Romney has shown that he's disconnected from everyday Americans. Gov. Granholm used the #ShouldaAsked hashtag demanding answers from Mitt Romney on the tough choices his tax plan would require lower income folks to make. Would he use $50 dollars to fill up his tank of gas to drive to work for a week; would he use the $50 dollars to buy groceries, or would he spend $50 dollars on a much needed prescription for his child? It is clear that Mitt Romney never had to make these tough choices. When you've got Swiss bank accounts and taxfree accounts in the Cayman Islands you are out of touch with not only 47 percent of Americans but, more likely, with everyone but the 1%.
Another way of asking this question might have been to ask what he thinks "middle income" really means. Recently on ABC's Good Morning America, George Stephanapoulos asked Romney if "Is $100,000 middle income?". Mitt's reply was "No," and he went on to define middle-income as $200,000 to $250,000. That's actually the top 3 percent.
Perhaps that is all you can expect from the guy who makes casual $10,000 bets.
#4: Can you explain why you believe "clean coal" is a solution to our energy needs?
Before I joined Democracy for America I worked on environmental issues. One of the myths that got my blood boiling was the idea of "clean coal." Coal-fired power plants create significant amounts of pollution -- approximately 2.6 billion tons of carbon emissions in a single year and around one third of our CO2 production overall. Even dirtier than that, "clean coal" is associated with mountaintop removal, mercury contamination and lung cancer. Don't be fooled, there's nothing clean about "clean coal."
Frankly, I'm not thrilled with either candidate on this issue, making this a question that -- if asked -- could have really lit a fire under voters.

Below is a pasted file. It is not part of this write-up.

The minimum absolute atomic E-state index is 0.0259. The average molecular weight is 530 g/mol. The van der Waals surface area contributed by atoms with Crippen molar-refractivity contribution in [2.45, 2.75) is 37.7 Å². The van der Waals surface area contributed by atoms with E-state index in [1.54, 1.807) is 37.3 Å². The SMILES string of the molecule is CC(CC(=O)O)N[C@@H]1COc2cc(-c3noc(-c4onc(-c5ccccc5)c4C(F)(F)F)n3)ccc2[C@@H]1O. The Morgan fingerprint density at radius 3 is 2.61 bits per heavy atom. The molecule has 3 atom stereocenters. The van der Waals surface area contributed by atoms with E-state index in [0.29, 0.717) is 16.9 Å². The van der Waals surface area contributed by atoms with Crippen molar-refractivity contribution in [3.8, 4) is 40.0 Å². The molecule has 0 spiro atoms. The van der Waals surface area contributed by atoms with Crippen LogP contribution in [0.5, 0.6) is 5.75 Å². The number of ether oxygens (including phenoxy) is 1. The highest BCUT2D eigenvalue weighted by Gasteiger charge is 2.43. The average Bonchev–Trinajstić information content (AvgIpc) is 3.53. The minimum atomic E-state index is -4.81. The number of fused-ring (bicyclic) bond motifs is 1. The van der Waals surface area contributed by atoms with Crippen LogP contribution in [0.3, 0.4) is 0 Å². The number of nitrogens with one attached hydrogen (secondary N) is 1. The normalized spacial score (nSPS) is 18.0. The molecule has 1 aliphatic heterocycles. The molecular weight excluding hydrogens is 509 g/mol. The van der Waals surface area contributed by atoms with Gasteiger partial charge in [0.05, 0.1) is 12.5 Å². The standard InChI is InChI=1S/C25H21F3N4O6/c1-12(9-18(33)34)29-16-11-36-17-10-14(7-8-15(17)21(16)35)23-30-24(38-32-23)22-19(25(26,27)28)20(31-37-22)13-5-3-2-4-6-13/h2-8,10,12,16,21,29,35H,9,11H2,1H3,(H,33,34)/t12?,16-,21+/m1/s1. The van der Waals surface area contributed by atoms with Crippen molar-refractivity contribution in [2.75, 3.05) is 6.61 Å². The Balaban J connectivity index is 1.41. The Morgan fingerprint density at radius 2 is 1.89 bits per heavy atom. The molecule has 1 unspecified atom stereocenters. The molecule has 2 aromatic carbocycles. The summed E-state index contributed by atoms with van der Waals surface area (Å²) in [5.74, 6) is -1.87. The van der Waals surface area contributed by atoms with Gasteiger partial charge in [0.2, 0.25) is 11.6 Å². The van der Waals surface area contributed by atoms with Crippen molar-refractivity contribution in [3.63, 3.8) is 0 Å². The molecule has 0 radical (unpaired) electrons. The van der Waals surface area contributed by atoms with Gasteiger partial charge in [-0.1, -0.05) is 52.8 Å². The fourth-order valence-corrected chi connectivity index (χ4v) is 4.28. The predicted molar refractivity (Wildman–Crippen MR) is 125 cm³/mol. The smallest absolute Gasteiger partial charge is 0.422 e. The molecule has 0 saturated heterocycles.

#5: Explain how "Emergency Room Care" would benefit the lives of those losing coverage due to the proposed repeal of Obamacare?
At this point, the Affordable Care Act is the law of the land and was upheld by a conservative court to be constitutional. While I worked alongside our million plus members to make the Affordable Care Act include a public option, any vehicle delivering universal coverage for all Americans is an important first step forward. Unfortunately, Mitt Romney would repeal Obamacare "on his very first day in office." He made the ridiculous point that we do allow universal coverage for all because people have the option of going to the emergency room. I'm not joking. More than 60 percent of people who declare bankruptcy do so because they are drowning in medical bills. This doesn't sound like a valid health care policy, or even sound economic policy. Surely, we might have all benefited from Romney explaining more about his proposed repeal.
#6: Big Bird? Really?!
I would be remiss if I didn't mention the one topic echoed everywhere on social media platforms across the country. Don't. Mess. With. Big. Bird.
No, I'm serious, and it's not just Big Bird, or even PBS. Romney's disdain for all things public is so deep that it blinds him from seeing any redeeming value in the most hallowed, most socially redeeming projects America has come up with. Mitt's disdain for Social Security, Medicare, Public School and Public Broadcasting runs deep, and he proved that last night. America needed to see how myopic this kind of thinking has become. And yes, I think Mitt's throwaway comment about Big Bird symbolizes this. He brought it up, so I think we could have asked a question about this deep disdain.
We may never get the answers to the questions not asked in last night's debate. But at DFA we're working hard to make sure the questions you thought should have been asked get answered. Join in the conversation on twitter using #ShouldaAsked, and I'll continue to answer the questions Mitt Romney so eloquently sidestepped.